Fibromyalgia (FM) causes widespread pain to an estimated 5.8 million Americans. FM is considered a “musculoskeletal disorder,” even though many of the symptoms include other body systems, especially the gastrointestinal system, as conditions such as IBS (irritable bowel syndrome) often co-exist with FM. It is thought that FM is a disorder that amplifies the manner in which the brain processes pain, making the body’s pain receptors hypersensitive. For example, FM can result in a 3/10 pain level (normally tolerated) being amplified to 7 or 8/10, which is enough to interfere with daily activities. FM often follows some type of severe physical or mental trauma, such as a car accident, surgery, or a significant psychological stress. The widespread pain results in fatigue, sleep deprivation, depression, and more. The following are ten of the most common symptoms associated with FM:
- Pain: This is the primary symptom, and it is typically widespread/whole body but doesn’t necessarily occur all at once. It can flair during stressful times, when the weather changes, if one’s sleep schedule is interrupted/altered, and it can be achy, stabbing, burning, tingling, pins/needles, or a mix.
- Sensitivity to Touch: FM pain can be so sensitive that the weight of bed sheets or a light touch can be excruciating. Simple traumas like stubbing a toe or a bruise can be much more intense and last a lot longer in the FM patient.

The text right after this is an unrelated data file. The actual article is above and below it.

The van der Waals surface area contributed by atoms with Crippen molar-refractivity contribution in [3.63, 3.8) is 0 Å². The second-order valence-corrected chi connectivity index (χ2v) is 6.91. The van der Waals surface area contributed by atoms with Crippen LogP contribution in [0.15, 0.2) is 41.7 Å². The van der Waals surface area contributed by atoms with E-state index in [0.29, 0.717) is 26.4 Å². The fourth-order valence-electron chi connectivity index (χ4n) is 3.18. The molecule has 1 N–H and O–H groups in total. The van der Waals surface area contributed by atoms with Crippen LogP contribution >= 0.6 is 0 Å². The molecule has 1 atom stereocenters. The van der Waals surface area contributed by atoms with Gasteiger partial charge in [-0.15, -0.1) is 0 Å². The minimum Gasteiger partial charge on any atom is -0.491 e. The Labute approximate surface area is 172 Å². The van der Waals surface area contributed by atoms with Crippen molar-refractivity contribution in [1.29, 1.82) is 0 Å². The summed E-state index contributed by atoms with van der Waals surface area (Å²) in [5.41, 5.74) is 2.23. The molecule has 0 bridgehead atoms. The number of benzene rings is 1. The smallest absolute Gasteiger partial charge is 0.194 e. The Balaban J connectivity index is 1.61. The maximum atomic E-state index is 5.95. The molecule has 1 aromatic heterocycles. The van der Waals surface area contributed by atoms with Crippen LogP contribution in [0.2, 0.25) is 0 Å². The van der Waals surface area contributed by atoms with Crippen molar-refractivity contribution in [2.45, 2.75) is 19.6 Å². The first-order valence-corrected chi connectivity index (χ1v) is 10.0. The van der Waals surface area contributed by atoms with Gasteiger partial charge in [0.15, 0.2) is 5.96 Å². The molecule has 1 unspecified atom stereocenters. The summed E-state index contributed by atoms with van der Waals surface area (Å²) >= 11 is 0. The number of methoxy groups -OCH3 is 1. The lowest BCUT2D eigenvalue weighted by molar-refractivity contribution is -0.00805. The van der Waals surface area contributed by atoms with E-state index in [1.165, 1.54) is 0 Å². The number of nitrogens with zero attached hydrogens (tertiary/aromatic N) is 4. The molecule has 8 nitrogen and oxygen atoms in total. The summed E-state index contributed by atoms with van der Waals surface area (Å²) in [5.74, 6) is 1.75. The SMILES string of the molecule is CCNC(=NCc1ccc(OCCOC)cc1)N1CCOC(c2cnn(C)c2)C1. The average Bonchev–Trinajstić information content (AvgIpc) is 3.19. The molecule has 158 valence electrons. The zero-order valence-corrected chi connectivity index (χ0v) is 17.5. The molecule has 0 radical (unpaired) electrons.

- Environmental Sensitivity: Things such as exposure to tobacco smoke, loud noise, chemical cleaners, and/or bright lights often intensify or bring on FM symptoms.
- Muscle and Joint Stiffness can occur frequently, especially in the mornings and after prolonged sitting.
- Muscle Spasms: Cramps, “Charlie horses,” RLS (restless leg syndrome) are common, especially during the night, thus interfering with sleep.
- Exhaustion: Sleep deprivation can lead to exhaustion and insomnia (lack of sleep) is a common FM issue. This can lead to chronic fatigue, causing energy levels to crash.
- Concentration Problems: Brain or “cognitive” function is a frequent problem affecting short-term memory, information retention, “mental fog”, trouble concentrating/staying on task, and at times, dizziness.
- Chronic Headaches: Tension and stiffness in the neck, shoulders, and upper back often results in tension and/or migraine headaches. Environmental triggers may be associated with the headache onset such as smells, light, or loud sounds (see #3).
- Bowel Problems: FM and conditions like irritable bowel syndrome (IBS) often co-exist which can cause diarrhea and constipation, often changing back and forth. Here, a change in diet can be particularly helpful!
- Depression: Like IBS, depression and FM are commonly matched and it often arises from having to deal with chronic, amplified pain, not being able to participate in family or social events, and low energy levels. This can be a “vicious cycle” as the more that activity interference occurs, the greater the risk/level of depression. This can lead to becoming afraid to walk, exercise, and getting out, which can feed the depression.
Obviously, there are many other signs and symptoms commonly associated with FM, but these seem almost “universal.” Next month, we will look at ways to “beat” these ten common complaints and offer some treatment solutions! Chiropractic care has been found to greatly facilitate FM sufferers and is an important player in managing the FM patient.
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